Joyce: I feel like I missed the important stuff.
Phyllis: You’ll get there! You and Rosalind are used to working in a hospital setting, where there isn’t as much space for patient focused care. Here people bring their literal dirty laundry to appointments sometimes.

This helpful teaching moment is interrupted by Vi and Reggie, who’ve come to meet the new nurses and hand out fliers.

Rosalind: A pram decorating competition? Great idea, who thought of this?
Reggie: Me!
Phyllis: Well it’s definitely going to be a lot of fun. And it’ll give you two a chance to learn a craft!

Look, there’s really no option BUT to get on board with this, so that’s what Joyce and Rosalind do. Hey, remember how at the top of the episode, Dr. Turner was explaining this new plan for complex cases to happen at St. Cuthberts under his supervision? Doreen is their first patient who fits that bill. Shelagh is a little worried that Doreen is TOO complicated for this plan, but Dr. Turner correctly points out that a simpler case wouldn’t pique the consultant’s interest.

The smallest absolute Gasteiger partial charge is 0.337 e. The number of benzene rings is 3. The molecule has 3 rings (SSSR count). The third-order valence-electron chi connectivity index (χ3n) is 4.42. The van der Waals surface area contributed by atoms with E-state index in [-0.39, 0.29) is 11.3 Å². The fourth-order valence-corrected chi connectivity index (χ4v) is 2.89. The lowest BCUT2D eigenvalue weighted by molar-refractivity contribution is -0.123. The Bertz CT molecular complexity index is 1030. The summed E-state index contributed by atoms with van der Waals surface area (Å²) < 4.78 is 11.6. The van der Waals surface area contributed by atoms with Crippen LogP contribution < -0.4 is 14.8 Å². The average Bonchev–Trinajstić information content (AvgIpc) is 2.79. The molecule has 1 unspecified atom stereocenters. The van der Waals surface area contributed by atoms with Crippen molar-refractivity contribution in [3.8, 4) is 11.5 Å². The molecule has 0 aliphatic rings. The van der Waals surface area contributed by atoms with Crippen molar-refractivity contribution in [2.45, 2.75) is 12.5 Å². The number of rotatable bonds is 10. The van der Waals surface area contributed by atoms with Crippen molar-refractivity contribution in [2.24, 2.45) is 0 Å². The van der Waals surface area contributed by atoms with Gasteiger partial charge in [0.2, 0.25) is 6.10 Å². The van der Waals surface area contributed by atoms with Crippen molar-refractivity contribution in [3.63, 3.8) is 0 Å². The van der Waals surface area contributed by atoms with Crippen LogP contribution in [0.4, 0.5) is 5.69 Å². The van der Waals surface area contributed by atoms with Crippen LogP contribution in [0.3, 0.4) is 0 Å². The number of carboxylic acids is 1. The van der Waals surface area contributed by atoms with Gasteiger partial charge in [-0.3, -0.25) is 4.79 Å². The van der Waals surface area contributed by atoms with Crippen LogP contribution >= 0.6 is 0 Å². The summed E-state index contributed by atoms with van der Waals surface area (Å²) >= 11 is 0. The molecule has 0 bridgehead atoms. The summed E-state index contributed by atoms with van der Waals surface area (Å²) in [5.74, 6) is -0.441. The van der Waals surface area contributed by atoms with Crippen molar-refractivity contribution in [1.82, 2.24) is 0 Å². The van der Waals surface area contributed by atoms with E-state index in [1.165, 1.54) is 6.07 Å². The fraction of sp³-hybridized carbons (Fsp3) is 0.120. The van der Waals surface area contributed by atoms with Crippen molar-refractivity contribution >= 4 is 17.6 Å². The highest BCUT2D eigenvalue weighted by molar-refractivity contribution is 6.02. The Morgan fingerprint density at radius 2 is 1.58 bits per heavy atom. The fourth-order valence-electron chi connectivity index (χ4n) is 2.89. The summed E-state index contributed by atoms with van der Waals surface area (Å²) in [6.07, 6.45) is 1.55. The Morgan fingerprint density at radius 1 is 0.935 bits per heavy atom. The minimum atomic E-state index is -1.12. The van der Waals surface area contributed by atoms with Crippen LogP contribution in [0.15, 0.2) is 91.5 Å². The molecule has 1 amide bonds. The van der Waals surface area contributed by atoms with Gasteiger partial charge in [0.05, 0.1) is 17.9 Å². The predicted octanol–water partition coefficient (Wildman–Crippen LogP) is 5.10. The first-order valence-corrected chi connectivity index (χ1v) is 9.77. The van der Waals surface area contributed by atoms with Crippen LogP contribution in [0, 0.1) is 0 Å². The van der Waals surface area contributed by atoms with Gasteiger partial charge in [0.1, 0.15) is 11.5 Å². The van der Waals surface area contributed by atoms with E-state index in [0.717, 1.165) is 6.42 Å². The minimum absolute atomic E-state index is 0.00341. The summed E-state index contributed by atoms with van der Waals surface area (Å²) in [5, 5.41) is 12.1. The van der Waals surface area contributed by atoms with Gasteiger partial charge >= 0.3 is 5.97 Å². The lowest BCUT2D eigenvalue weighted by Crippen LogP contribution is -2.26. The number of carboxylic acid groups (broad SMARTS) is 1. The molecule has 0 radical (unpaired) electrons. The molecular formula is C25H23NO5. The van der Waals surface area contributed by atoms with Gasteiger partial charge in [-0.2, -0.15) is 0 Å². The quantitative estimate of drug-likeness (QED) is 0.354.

Miss Higgins, interrupting cute Turner lunch: It is I, returning hero of the records office!
Dr. Turner: So you got lucky?
Miss Higgins: Luck is for losers and I don't need it. Here’s the deal: Doreen’s Mum was unmarried when Doreen was born. She had a different surname.
Dr. Turner: These records look messy.
Miss Higgins: Don’t touch them! Doreen was diagnosed with Cerebral Palsy at 14 months, and her collarbone was broken at birth, so there must have been some trauma. One other thing I think you should know: Doreen was born at that gross hospital we talked about earlier, but she was delivered by Sister Julienne.

A gif of the viral video of a groundhog dramatically turning around to music that goes "Dun Dun DUN!"